The layout as a whole is a model of Scarsdale station area and part of the village with the River Scoar or Scar running through it. There is a woollen mill - Low Mill - adjacent to the village and apart from that there are no other industries close to the railway. The village is surrounded by farmland and like Wensleydale is well known for it’s cheese. The local cheese co-operative loads a CCT each workday which travels with the milk train at express speeds to Kings Cross via Northallerton. The station boasts a loading dock which sees use for sheep and sometimes cattle loading for Northallerton cattle market days. Milk is loaded into 6 wheel tanks from Milk Marketing Board road tankers. Race horses travel in former Southern Region horseboxes by rail to race meetings at Catterick and other local rail served courses


Recently a crew building has been added at the south eastern corner  together with the installation of a diesel tank for loco refuelling on an ad hoc basis. This requires a fuel tank wagon which comes on the twice daily pick-up goods from Darlington via Northallerton.


The goods shed still sees incoming traffic from the same train - usually fertiliser, other agricultural supplies and equipment and foodstuffs.

Products from Low Mill are loaded for export via Liverpool and Hull in their own siding.






The principal services illustrated in the layout operation are:



Passenger services fall into the following types:


- Through non stop restaurant car express workings.


- Stopping Inter-Regional expresses


- Northallerton to Scarsdale [ NE ] all stations and Hawes - Scarsdale [ LM ]


-  Branch Services:  stopping passenger trains; milk tanks as required  &  troop specials



Goods and Non-Passenger

- Limestone from the quarry. ( Above )


- Express fitted freights. Mineral traffic


- Northallerton - Scarsdale [NE] morning  & afternoon pick-up goods inc diesel fuel.


-  Daily milk & empties to/from Catterick Branch villages .


-  Scarsdale Cheese .


- Scarsdale & Wensley to Northallerton daily milk & empties to/from Kings Cross


- Catterick Branch to Leeds sand train. [Su X]


- Combined branch and Scarsdale sheep/cattle as required.


- Pigeon vans [FO]


- Newspapers [Daily] ex Manchester Red Bank


- Postal Carlisle to Newcastle & return [M-F,SO]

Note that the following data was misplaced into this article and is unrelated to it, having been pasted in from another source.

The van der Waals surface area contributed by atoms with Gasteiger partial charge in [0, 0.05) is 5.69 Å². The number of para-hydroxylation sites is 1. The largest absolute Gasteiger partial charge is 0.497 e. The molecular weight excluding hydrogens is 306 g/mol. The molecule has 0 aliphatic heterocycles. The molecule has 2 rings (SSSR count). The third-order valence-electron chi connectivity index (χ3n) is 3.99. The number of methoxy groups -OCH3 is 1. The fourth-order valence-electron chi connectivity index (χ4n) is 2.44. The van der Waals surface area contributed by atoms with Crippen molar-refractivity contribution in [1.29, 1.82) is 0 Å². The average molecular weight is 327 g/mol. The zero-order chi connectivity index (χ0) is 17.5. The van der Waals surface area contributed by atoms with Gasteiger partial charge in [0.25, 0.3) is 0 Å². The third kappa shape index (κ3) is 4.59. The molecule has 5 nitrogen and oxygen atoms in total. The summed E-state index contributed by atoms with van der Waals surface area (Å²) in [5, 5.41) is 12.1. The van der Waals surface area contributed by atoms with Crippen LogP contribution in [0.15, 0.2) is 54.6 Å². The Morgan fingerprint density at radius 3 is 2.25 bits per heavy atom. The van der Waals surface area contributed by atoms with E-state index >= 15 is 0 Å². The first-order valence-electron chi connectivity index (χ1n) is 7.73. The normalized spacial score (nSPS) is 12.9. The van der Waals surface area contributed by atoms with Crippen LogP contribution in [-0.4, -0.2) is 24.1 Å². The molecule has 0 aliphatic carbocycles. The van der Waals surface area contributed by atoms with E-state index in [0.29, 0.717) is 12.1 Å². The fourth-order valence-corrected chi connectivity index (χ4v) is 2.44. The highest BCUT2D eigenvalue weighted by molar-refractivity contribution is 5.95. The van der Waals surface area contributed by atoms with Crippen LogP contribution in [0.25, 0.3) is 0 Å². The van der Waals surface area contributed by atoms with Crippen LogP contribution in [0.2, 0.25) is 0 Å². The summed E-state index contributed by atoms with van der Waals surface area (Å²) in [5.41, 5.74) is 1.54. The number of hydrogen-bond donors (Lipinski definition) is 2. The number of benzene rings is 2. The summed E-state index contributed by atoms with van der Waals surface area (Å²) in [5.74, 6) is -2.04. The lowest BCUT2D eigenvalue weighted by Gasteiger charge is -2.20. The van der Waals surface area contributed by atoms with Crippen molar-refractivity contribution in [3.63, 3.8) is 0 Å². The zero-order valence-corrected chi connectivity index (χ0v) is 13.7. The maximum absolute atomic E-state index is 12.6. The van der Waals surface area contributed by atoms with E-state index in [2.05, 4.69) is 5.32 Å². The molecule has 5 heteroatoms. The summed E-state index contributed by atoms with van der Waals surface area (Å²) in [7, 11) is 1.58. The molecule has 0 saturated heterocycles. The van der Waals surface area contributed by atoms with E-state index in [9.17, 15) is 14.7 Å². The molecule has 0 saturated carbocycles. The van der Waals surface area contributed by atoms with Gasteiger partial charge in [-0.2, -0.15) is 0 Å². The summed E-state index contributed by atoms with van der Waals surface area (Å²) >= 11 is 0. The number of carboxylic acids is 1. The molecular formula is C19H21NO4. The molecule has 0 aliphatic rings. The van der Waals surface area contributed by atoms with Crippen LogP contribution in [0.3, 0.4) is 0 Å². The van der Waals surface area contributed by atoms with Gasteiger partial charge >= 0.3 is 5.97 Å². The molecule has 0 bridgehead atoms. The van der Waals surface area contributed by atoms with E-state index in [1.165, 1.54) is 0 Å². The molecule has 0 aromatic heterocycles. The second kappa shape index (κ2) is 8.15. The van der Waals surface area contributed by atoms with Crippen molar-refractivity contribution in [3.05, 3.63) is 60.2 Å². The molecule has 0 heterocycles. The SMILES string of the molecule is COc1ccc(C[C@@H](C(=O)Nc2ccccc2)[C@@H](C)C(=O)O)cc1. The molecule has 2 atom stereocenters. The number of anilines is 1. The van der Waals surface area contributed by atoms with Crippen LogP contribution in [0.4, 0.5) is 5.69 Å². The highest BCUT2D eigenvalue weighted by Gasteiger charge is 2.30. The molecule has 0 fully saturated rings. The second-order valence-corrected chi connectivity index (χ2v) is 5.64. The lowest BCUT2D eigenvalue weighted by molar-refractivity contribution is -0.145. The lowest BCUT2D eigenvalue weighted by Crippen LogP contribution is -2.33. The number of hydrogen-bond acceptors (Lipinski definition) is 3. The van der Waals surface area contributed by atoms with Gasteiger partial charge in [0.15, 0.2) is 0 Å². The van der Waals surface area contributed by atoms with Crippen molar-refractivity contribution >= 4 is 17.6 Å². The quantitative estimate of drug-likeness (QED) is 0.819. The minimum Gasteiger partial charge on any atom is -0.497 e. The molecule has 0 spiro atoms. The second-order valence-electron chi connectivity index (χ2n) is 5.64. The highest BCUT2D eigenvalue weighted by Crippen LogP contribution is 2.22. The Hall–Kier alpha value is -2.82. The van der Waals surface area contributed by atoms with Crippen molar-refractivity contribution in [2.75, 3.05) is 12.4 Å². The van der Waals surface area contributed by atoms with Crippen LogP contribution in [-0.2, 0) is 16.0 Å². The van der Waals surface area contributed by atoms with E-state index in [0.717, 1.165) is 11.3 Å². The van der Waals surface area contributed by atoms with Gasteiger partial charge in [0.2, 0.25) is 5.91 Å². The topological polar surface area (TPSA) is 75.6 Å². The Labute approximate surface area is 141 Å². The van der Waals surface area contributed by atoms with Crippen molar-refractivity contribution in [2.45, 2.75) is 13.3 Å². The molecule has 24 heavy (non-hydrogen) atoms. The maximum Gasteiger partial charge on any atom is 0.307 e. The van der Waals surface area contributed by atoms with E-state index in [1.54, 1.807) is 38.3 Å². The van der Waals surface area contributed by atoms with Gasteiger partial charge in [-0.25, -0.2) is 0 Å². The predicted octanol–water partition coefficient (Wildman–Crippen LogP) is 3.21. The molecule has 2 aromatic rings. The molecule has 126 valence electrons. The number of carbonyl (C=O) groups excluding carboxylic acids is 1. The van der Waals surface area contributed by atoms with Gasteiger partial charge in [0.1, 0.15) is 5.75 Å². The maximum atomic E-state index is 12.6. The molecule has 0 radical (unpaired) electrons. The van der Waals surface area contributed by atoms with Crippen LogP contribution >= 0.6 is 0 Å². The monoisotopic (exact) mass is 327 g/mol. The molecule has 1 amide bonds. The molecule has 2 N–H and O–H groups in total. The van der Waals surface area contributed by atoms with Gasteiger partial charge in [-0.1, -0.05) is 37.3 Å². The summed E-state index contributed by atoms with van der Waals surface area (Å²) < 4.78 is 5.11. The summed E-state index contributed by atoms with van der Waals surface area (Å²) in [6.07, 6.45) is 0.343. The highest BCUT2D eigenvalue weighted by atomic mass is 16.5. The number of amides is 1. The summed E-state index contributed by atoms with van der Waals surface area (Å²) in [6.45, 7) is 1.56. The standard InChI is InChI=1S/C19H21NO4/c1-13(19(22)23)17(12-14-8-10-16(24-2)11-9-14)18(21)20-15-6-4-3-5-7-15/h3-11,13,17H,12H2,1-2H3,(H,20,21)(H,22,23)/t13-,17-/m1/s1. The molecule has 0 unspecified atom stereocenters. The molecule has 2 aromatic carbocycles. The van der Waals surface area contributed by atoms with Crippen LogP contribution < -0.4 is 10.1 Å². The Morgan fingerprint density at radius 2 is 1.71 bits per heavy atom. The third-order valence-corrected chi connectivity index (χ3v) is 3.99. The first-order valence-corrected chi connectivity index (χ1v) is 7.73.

Operation of the Layout


The layout has been converted from DC to Digital Command Control [DCC],  using Digitrax equipment. This enables the layout to be operated by radio throttles and smart phones from anywhere around the layout removing the need for anyone to stand at a controller.


The rebuilt staging yards have six roads in each direction with facilities to turn steam engines  back to the direction they have just come and store stock not in use.


Point motors driven by accessory decoders are linked to the DCC control station via a laptop. The laptop and associated hardware controls all the routes on the layout which is in the process of being fully automated with colour light signals.


Shunting of the Scarsdale Goods Yard and Goods Shed is done using  hand held throttles.


All trains on the layout are controlled through an operating schedule which is designed to ensure that each staging yard road is occupied  to the maximum . The  single main line is  bi-directional , but opens onto a west platform ( Platform 1) and an east platform ( Platform 2 ) within the station. This allows trains to pass . Platform 3 is the bay platform for the Catterick Junction Branch.


There are still quite a number of steam locomotive workings both former LNER types and LMS engines.


Diesel locomotives which have gradually increased in number include Classes 20,24,26,31,37,45 & 46




Finally we look forward to welcoming modellers visiting the island and hope you will perhaps enjoy an operating turn on Scarsdale and the other layouts located in our club premises.  Please see our "Contact us" section for details.


Please note that we are located in the western end of Cyprus in the Pafos area.